Diagnostic error - cause or outcome, event or process

Bob Latino blatino at RELIABILITY.COM
Wed Apr 12 11:26:48 UTC 2017


Thanks Pat

I am in total agreement with your post.  I am not a cognitive scientist by far, but I follow many of their works (S. Dekker, J. Reason, j. Rasmussen, E. Hollnagel and T. Conklin) and incorporate the principles of their work into 'RCA' as we apply it (our brand is called PROACT).

I am speaking soon to a nuclear forum focusing on human performance.  Sidney Dekker and Todd Conklin will also share the program with me (or I with them:-).  Both of these well-known gentlemen conduct research in the human performance arenas.  However, they are outspoken critics of RCA.  I can see why as 'RCA' is a widely used, useless term these days.  Whatever approach anyone uses to solve problems, they will call it RCA, even if it is trial-and-error or 5-Whys.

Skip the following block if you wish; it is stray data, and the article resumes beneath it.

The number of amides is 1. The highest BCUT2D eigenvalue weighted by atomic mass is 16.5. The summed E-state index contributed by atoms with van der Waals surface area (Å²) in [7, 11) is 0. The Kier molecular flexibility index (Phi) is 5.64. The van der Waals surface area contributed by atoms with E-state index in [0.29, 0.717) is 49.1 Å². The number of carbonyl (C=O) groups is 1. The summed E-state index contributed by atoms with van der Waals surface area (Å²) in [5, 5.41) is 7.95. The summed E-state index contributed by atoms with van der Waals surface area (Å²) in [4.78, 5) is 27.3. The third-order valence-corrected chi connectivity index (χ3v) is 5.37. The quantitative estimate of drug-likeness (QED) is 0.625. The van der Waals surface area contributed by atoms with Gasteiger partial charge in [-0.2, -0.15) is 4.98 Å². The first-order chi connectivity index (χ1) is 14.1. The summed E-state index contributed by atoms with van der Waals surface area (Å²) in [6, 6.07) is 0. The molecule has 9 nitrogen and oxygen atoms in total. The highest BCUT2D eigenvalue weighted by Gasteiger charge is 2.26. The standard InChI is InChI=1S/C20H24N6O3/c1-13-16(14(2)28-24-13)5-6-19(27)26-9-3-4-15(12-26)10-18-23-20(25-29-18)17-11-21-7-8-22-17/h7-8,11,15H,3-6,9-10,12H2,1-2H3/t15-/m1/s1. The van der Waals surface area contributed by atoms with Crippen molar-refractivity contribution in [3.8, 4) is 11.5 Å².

That is my purpose at this venue, to define what 'RCA' means to me and my firm, having been applying it successfully for the past 43 years.  My paper is entitled, 'What's Wrong With RCA?'.  It is intended to defeat the general myths about RCA from these researcher's writings. I think we simply define RCA differently and I hope to bridge that gaps with facts at this conference.  The two approaches complement and do not contradict nor compete with each other.

You are correct that most lead analysts/investigators in the field will not understand the cognitive sciences, therefore they will likely not be able to ask the decision-maker the right questions.  This does not make the 'process' less applicable, just those conducting the process will make it less effective.  There is a WIDE gap between the research/academic communities in this space, and those that actually apply the RCA processes on the front-lines.